Grant Types as a Percentage of Grants Budget

Note: Values are percentages (%)

The percentage of the grants budget awarded by FFF as general support has risen steadily over time. 

General Support Grants as a Percentage of Grants Budget

Note: Values are percentages (%)

Multiyear Grants

In addition to the provision of general support, another “best practice” among foundations is the provision of multiyear grants. Grants of two or three years’ duration give assurance to nonprofit organizations that they will have working capital going forward. This is especially helpful when it comes to hiring staff. Too often, nonprofits are unable to provide assurance to potential hires that they can offer salaries beyond one year, and this can reduce the pool of qualified candidates. FFF's percentage of multiyear grants was notably higher in 2018 than 2017. at 30% versus 22% and Family Council members are considering more candidates for multiyear commitments. 

Number of Multi-year Grants as a Percentage of the Total Number of Grants Made

Note: Values are percentages (%)

Grant Renewals

FFF’s strong preponderance of one-year grants is counterbalanced by a propensity to renew grants. In 2018, 80 percent of grants awarded from the previous year were renewed.  This high rate of renewal sends a signal of dependability to grantees, but it also raises a question about whether the foundation is adequately assessing the performance of grantees and actively investigating new opportunities for grants.  This is a subject of ongoing examination.

Renewal Rate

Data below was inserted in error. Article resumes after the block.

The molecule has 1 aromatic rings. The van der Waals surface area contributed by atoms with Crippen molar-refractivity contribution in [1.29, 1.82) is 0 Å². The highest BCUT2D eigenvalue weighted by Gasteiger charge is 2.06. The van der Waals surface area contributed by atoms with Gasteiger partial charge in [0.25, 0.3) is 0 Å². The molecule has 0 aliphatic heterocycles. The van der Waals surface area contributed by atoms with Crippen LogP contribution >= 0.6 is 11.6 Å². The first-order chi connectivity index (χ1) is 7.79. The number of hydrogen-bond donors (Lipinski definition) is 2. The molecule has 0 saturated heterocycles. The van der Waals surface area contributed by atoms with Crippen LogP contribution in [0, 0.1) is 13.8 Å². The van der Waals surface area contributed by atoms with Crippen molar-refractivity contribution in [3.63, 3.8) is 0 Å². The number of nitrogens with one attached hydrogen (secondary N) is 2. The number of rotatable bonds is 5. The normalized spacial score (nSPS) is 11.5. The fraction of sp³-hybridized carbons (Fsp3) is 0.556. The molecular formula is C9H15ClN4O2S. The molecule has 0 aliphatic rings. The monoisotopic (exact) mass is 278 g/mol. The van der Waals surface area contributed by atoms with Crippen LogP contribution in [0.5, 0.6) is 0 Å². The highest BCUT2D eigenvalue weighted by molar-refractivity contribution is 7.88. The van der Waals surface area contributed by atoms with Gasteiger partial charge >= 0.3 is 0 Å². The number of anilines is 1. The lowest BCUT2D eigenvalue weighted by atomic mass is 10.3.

Note: Values are number of grants

Types of Grantees

FFF supports nonprofit organizations at all stages of development -- start-ups, mid-range organizations and mature enterprises -- but it is notable that 20 percent of the grants in 2018 went to organizations with budgets under $500,000.  The foundation has the ability to identify early-stage organizations and provide infusions of flexible support that can help catalyze growth.

Organizational Budgets of Grantees Supported in 2018

Note: Values are the number of grantees

International Grantmaking

Finally, FFF is distinctive for its international orientation. In 2018, 60 percent of the grants budget was directed to work in countries outside of the US or with a worldwide reach. Nationally, only 6 percent of all US philanthropy (including individual giving) is directed to international affairs.

International Grantees as a Percentage of FFF Grants Budget

Note: Values are percentages (%)

All in all, FFF continues on a steady course, with active involvement from Family Council members on issues of great significance both at home and abroad.


Recent Grants

2019 to date

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Board Grants

Abraham Path Initiative
Maplewood, NJ
General support, $50,000 over two years

Brown University, Middle East Studies